Medal of Honor
Medal of Honor and Call of Duty have always had an interesting relationship. Activision's FPS behemoth was born from EA's FPS franchise, when the disaffected team that created Medal of Honor: Allied Assault split off to form Infinity Ward and make its own rival World War II action title. Out came Call of Duty 2, then Modern Warfare, and while Call of Duty’s star waxed, Medal of Honor’s waned. The later titles on the PS2 cheapened the values of the series, and while the more innovative, free-form Airborne was a return to form, it failed to compete with Infinity Ward’s blockbusters.
It’s almost fitting, then, that this reboot is so obviously designed to slug it out, toe to toe, with Modern Warfare and its sequel. While it wouldn’t be fair to suggest that the new Medal of Honor doesn’t have its own identity, it’s impossible to play it without feeling the ghost of Modern Warfare in the mission design and structure, the reliance on high-tech weaponry and air support, the jargon-heavy chatter and even the general look and feel. This is effectively Medal of Honor: Modern Warfare.
We won’t go too much into the pros and cons of taking the action to modern Afghanistan, and to a war real soldiers are still fighting as we speak. If you find the idea repellent then Medal of Honor will certainly repel you, and we don’t think many of us will be able to play it without feeling some discomfort at the way the team at EA’s Danger Close studios mixes real events and gung-ho drama during the game. Set during the initial stages of the war in Afghanistan, the action switches between four protagonists, two “Tier One operatives” working in small units on and beyond the frontlines, a US Army Ranger and - for a brief spell - the gunner of an Apache helicopter.
The mix allows for a range of mission types, with the Tier Ones handling tactical search and destroy missions and sniper work, while the Rangers get mired in the grunt work of clearing hostile villages, taking down defensive structures and getting stuck in a hut in the middle of nowhere while half of the Taliban descends on his position.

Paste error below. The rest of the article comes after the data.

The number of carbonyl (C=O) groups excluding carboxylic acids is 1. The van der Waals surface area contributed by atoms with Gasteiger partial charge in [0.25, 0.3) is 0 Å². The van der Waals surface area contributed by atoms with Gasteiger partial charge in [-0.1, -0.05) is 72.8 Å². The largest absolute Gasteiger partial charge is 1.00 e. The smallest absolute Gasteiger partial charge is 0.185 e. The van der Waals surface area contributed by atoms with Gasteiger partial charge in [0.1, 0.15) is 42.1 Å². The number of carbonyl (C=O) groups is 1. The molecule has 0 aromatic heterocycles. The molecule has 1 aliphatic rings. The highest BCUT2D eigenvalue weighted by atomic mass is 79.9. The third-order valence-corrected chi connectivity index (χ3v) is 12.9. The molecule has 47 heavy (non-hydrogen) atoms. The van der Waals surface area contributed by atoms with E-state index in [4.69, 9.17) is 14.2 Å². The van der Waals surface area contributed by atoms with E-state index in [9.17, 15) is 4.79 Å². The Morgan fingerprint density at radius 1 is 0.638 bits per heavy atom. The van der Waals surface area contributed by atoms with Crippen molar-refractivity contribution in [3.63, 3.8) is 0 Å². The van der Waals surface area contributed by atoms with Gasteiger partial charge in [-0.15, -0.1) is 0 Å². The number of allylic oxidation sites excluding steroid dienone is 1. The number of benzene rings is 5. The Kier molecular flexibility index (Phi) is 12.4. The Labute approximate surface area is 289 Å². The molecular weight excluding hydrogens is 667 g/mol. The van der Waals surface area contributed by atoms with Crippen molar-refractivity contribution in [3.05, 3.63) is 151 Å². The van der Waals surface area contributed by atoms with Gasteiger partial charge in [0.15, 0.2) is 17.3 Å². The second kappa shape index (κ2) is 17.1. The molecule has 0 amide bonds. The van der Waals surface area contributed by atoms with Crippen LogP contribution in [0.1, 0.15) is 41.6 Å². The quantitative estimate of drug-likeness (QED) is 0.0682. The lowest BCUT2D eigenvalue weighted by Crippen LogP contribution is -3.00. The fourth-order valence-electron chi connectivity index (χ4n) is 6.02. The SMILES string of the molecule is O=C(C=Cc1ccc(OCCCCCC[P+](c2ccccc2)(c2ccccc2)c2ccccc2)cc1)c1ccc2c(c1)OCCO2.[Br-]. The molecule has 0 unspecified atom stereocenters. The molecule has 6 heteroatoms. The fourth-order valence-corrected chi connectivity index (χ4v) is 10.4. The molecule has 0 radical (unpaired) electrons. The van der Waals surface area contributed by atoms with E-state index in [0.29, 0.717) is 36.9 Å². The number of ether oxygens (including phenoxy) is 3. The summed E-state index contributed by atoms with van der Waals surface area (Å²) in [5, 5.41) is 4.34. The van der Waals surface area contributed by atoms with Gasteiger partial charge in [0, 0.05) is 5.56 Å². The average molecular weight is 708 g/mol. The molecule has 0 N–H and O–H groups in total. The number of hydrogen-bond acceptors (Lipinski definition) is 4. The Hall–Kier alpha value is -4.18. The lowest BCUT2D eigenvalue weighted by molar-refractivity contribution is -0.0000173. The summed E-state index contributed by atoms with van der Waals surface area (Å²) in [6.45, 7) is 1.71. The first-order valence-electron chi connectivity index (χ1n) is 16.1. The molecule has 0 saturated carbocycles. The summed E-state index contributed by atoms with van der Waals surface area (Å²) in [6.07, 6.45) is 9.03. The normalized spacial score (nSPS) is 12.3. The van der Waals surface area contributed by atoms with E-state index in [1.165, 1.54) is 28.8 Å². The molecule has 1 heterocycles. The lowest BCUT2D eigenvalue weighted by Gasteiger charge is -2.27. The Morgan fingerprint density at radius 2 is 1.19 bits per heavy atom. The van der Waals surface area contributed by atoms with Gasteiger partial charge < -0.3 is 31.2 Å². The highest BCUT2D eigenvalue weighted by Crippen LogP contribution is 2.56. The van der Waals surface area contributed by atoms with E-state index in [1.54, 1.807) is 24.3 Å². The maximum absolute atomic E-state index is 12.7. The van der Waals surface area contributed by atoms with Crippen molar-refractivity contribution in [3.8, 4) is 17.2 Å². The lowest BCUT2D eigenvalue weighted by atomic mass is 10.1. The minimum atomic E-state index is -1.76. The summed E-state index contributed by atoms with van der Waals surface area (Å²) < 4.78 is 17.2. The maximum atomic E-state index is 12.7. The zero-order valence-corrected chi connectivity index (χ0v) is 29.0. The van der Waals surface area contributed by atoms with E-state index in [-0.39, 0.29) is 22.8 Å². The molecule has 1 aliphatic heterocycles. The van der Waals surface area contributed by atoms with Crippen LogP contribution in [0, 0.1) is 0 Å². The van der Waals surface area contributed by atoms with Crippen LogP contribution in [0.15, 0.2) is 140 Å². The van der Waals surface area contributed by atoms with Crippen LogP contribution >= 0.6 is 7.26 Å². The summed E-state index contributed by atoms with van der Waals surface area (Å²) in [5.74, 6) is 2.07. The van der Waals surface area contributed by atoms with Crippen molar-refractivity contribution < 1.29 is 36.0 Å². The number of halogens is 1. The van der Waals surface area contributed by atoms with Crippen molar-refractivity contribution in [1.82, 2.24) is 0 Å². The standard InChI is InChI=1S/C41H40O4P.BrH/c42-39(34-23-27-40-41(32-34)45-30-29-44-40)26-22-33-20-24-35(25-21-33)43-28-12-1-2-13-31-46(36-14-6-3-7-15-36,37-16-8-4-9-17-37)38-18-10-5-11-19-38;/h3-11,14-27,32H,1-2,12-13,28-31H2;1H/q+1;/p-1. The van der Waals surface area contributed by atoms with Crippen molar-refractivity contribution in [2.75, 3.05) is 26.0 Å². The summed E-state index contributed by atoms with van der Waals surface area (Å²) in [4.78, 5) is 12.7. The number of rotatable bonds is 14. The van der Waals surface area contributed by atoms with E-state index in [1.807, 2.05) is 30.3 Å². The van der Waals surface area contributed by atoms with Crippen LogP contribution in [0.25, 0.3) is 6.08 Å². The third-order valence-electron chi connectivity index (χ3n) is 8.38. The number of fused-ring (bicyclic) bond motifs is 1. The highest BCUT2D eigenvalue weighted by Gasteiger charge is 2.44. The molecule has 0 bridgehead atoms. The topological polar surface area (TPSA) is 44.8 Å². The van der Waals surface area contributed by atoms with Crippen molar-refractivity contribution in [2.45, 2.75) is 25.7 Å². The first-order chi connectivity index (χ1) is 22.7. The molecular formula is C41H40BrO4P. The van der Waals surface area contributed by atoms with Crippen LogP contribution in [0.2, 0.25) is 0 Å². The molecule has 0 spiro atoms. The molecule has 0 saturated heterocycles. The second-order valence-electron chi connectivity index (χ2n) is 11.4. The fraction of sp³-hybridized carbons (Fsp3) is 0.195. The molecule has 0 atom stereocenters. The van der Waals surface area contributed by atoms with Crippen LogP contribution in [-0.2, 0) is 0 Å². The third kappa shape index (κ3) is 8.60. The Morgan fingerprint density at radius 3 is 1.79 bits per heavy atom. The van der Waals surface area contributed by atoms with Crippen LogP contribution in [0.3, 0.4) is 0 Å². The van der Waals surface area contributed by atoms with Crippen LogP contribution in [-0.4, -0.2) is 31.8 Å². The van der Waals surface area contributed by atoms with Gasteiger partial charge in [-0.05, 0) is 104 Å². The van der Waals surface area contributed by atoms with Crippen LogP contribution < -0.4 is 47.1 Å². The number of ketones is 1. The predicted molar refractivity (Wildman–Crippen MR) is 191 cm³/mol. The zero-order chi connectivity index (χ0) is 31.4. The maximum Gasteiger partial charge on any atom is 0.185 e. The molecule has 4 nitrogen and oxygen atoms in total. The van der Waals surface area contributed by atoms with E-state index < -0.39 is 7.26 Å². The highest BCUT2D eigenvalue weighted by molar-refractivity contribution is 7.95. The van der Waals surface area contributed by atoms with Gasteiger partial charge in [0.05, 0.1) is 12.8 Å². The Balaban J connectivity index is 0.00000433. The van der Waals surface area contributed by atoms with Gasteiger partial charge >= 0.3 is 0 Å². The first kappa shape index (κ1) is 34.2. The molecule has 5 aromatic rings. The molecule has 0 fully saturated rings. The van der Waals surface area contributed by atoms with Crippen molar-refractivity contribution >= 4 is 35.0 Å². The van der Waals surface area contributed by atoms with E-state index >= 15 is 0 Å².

The basic feel and flow of the action isn’t going to give you too many surprises if you’ve played other games in the genre. Each level funnels you through a series of encounters on the way to various objectives, you kill pretty much anything that moves, then go on to the next section. All the classic set-pieces are present and correct, from the night assault on a hostile encampment, to the bit where you have to snipe enemy troops while your allies advance, to the sequence where you’re placed in a vaguely defensible bounding and have to fight off wave after wave of attackers until relief arrives.
The good news is that it’s all handled well, with a fair bit of drama, some great weapons - we think Medal of Honor might just have the best sniper rifle yet – and, decent support from AI team-mates who actually seem more lethal to the enemy than to yourself. It rolls along at a decent pace, and there’s enough variety in the different play and combat styles to maintain your interest. The bad news is that it’s hard to escape the feeling that you’ve done all this before, and that it was a little more thrilling last time around. There’s nothing to match the peaks of Modern Warfare’s Russian sniper mission or Modern Warfare 2’s chaotic Favela sequence. It’s good FPS staging - and sometimes very good FPS staging - but is Medal of Honor a great FPS? Well, probably not.